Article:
I was out last week photographing with a private client and we were stuck with a foggy, hazy, morning. Some photographers would just give up and head to breakfast, but I knew we could get something (maybe not perfect but still something) working in those conditions so we went to work.

I know that not everyone is as dedicated to photography as I am. But I am still convinced that even a modest amateur/beginner can benefit by keeping a practice log.

The way you get better at anything is to practice. This is well-known for things like playing a musical instrument or sports, or languages, etc. But I rarely heard it talked about in the photography realm and it should be.

(They want to know WHY you photograph…)

I’ve written about the WHY of things before. And most of my inspiration for those posts is from Simon Sinek’s book “Start with Why: How Great Leaders Inspire Everyone to Take Action” (https://amzn.to/32pU0sr) It’s one of the most important books I’ve read in terms of moving both the financial and the creative side of my life.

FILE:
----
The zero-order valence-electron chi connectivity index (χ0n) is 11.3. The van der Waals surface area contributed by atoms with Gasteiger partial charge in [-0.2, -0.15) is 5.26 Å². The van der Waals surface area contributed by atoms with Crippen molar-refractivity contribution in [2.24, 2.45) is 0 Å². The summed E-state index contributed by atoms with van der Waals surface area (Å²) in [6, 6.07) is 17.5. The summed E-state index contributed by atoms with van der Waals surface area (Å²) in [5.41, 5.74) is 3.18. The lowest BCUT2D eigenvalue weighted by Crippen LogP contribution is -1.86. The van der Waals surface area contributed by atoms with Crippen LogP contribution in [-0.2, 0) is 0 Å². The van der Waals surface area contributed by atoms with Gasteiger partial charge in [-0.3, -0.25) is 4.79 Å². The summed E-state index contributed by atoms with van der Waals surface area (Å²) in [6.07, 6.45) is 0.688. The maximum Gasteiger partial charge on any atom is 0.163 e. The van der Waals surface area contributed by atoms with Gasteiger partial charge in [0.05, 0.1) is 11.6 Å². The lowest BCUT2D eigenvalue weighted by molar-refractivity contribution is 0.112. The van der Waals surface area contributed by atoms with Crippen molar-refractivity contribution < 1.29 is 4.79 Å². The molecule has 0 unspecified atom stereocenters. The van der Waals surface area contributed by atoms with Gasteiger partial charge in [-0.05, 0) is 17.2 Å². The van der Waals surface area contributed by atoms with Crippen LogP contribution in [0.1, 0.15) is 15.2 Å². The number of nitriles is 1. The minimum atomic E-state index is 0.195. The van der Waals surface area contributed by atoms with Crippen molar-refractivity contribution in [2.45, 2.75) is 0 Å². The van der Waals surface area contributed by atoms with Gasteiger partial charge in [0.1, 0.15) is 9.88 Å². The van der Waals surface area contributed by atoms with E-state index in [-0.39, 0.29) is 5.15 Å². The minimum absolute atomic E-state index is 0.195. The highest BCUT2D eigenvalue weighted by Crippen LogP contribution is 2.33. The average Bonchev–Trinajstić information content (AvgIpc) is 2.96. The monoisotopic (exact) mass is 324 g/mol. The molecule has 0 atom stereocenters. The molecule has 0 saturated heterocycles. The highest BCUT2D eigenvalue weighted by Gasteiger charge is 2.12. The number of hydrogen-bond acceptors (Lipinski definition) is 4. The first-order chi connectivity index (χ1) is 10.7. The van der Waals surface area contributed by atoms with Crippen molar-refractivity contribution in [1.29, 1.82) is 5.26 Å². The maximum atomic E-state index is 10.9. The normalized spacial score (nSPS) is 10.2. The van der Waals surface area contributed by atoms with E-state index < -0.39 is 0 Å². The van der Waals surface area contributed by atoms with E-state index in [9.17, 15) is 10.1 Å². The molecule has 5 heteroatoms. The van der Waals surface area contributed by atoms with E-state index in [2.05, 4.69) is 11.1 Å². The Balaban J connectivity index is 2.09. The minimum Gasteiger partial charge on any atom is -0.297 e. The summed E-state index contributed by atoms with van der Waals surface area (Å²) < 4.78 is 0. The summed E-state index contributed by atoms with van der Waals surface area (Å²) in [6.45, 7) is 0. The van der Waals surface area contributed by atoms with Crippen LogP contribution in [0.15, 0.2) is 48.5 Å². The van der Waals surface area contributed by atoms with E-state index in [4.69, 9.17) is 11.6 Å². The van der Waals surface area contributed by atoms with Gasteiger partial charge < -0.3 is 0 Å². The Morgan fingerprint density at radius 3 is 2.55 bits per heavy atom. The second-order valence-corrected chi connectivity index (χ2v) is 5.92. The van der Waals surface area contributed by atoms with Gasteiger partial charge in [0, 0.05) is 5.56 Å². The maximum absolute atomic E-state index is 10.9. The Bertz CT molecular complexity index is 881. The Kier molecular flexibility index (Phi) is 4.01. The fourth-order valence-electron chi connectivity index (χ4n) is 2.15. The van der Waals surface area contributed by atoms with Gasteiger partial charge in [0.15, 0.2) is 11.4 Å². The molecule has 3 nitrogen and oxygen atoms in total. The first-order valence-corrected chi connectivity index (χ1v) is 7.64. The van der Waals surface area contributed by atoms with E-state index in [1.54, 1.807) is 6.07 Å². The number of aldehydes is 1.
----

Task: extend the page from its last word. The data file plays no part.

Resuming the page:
Today I want to talk about the simplest application I can think of for Simon’s book.

All-star wedding photographer, Roberto Valenzuela says “Perfect Practice Makes Perfect” instead of the more common “Practice Makes Perfect.” I have thought a lot about that since I heard his talk at WPPI many years ago. As I grow older, I realize that there are times when I was “practicing” my photography but practicing the wrong things. Not everything you do with a camera in your hand will necessarily drive you to your end goal.

Today’s photo is designed to illustrate the value of using symmetry in your compositions.

It’s also a good illustration of repeating objects.

The subject is my Danelectro Longhorn bass guitar. The composition tightly frames only a small portion of the instrument. This particular guitar has a very unique shape.